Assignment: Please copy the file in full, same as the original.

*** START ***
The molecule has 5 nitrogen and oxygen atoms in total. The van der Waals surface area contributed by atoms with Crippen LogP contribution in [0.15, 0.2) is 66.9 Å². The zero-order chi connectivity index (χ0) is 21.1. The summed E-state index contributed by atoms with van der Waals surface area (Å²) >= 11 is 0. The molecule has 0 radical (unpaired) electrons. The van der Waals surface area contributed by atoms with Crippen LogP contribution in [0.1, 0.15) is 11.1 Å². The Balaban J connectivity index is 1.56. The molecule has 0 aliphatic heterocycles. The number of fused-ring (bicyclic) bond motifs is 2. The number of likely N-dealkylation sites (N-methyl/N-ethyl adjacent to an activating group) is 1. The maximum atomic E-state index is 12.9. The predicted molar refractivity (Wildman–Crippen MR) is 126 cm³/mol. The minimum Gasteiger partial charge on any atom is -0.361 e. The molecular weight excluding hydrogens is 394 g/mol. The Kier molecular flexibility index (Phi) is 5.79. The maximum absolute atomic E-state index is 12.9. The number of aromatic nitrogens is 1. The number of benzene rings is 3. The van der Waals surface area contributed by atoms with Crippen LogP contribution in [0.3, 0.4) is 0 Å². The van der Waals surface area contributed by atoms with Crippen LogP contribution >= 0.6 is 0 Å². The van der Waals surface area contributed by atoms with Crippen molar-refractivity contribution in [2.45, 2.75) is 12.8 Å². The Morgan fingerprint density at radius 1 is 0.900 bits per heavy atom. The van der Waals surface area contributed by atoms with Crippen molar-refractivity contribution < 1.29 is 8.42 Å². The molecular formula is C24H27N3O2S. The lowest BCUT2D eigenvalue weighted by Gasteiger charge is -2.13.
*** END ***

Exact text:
The molecule has 5 nitrogen and oxygen atoms in total. The van der Waals surface area contributed by atoms with Crippen LogP contribution in [0.15, 0.2) is 66.9 Å². The zero-order chi connectivity index (χ0) is 21.1. The summed E-state index contributed by atoms with van der Waals surface area (Å²) >= 11 is 0. The molecule has 0 radical (unpaired) electrons. The van der Waals surface area contributed by atoms with Crippen LogP contribution in [0.1, 0.15) is 11.1 Å². The Balaban J connectivity index is 1.56. The molecule has 0 aliphatic heterocycles. The number of fused-ring (bicyclic) bond motifs is 2. The number of likely N-dealkylation sites (N-methyl/N-ethyl adjacent to an activating group) is 1. The maximum atomic E-state index is 12.9. The predicted molar refractivity (Wildman–Crippen MR) is 126 cm³/mol. The minimum Gasteiger partial charge on any atom is -0.361 e. The molecular weight excluding hydrogens is 394 g/mol. The Kier molecular flexibility index (Phi) is 5.79. The maximum absolute atomic E-state index is 12.9. The number of aromatic nitrogens is 1. The number of benzene rings is 3. The van der Waals surface area contributed by atoms with Crippen LogP contribution in [0.3, 0.4) is 0 Å². The van der Waals surface area contributed by atoms with Crippen LogP contribution >= 0.6 is 0 Å². The van der Waals surface area contributed by atoms with Crippen molar-refractivity contribution in [2.45, 2.75) is 12.8 Å². The Morgan fingerprint density at radius 1 is 0.900 bits per heavy atom. The van der Waals surface area contributed by atoms with Crippen molar-refractivity contribution < 1.29 is 8.42 Å². The molecular formula is C24H27N3O2S. The lowest BCUT2D eigenvalue weighted by Gasteiger charge is -2.13.